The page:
I think to pass a government interview you need to take a four year degree in public administration at Carleton. And I’m just not willing to make the effort, I guess. (I know, I know, nice attitude, Sooey. No wonder you always fail the “Ability to Communicate Orally” and “Ability to Exercise Sound Judgment” and “Ability to Not Be Snippy and Sarcastic to HR Drones During a One Hour Exercise in Futility and Humiliation” parts of the interview.)

Luckily, the strange man I met lurking around the schoolyard, who is so much like me it’s uncanny, is out of the employment insurance phase of the great Ottawa downsizing, and is happily employed in the private sector. Sure, he’s making peanuts, but he doesn’t care. Sure, it’s completely unrelated to his degree, but he doesn’t care about that, either. Why not? Because, get this, he LIKES his new job. It’s FUN. He’s HAPPY at work.

Permanent, full-time, under-employment. It’s good times here in Ottawa. (Although my sister swears by temporary, part-time, underemployment as the real key to success in life.)

So there you have it, all ye depressed public servants I keep reading about in the Ottawa Citizen. Haven’t been laid-off yet? Why wait? Quit. There’s a whole world of work waiting for you outside the government bottomless pit of despair. (Yeah, yeah – with decent pay and more than adequate benefits – what the hell good are they when you have to work for the government to get them?)

All you have to do is downsize your lifestyle and lower your expectations and you too can live well, just differently than you lived well before.

For instance, my new best friend lived downtown in a house, but now he lives in my semi-suburban neighbourhood in an apartment. He gave up his car and takes public transit. Also, he’s a runner, so he uses his legs a lot (distances are greater out here so it helps to have muscle power). He gave up cable, stopped eating out, and buys any needed clothing items at the thrift shop.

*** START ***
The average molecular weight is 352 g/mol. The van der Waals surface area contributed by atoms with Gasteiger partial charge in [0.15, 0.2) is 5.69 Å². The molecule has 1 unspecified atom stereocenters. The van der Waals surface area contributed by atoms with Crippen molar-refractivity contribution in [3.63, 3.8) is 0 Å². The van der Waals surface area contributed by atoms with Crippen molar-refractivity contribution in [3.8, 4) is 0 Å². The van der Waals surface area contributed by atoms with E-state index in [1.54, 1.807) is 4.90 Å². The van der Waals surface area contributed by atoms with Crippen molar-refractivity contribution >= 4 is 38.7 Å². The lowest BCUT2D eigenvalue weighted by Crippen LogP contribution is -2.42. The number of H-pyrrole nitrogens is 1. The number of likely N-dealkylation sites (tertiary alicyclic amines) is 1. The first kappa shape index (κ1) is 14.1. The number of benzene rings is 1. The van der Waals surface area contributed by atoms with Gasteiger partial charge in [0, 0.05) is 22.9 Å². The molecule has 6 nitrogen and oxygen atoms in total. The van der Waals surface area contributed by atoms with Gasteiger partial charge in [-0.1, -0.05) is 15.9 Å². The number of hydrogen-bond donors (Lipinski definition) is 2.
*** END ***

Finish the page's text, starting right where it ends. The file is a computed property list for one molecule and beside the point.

And get this – he feels fine (fingers crossed, though, because he doesn’t have much in the way of sick benefits and works with the public and it’s flu season so he may have to, you know, get used to working sick). In fact, he feels better than fine, he feels lightened of the burden of his previous lifestyle and expectations.

So see? It does get better. I mean, I thought that was just a bunch of feel good hooey to prevent gay teen suicides, but it’s true. Take it from me and my new best friend, a strange man lurking around a schoolyard (with his dog) – it gets better, brother and sister laid-off public servants.

Because, as everybody who’s anybody in Ottawa knows by now, less is better.

 



2 Comments

  1. Heh. You’ve just described the direction that the MB. civil service is heading in terms of hiring. Fuck I’m glad to be out of that mess. 2013 is looking grand already. HappyNY!

  2. I was hired for my last job as a term after an informal interview. Lasted three years, too. Really good manager, though, which is rarer and rarer these days. Had an interview where one young man snorted, laughed, shook his head and started writing, after one of my answers. Turned out he was the manager. The other two interviewers just looked at me and shrugged. They were middle-aged women.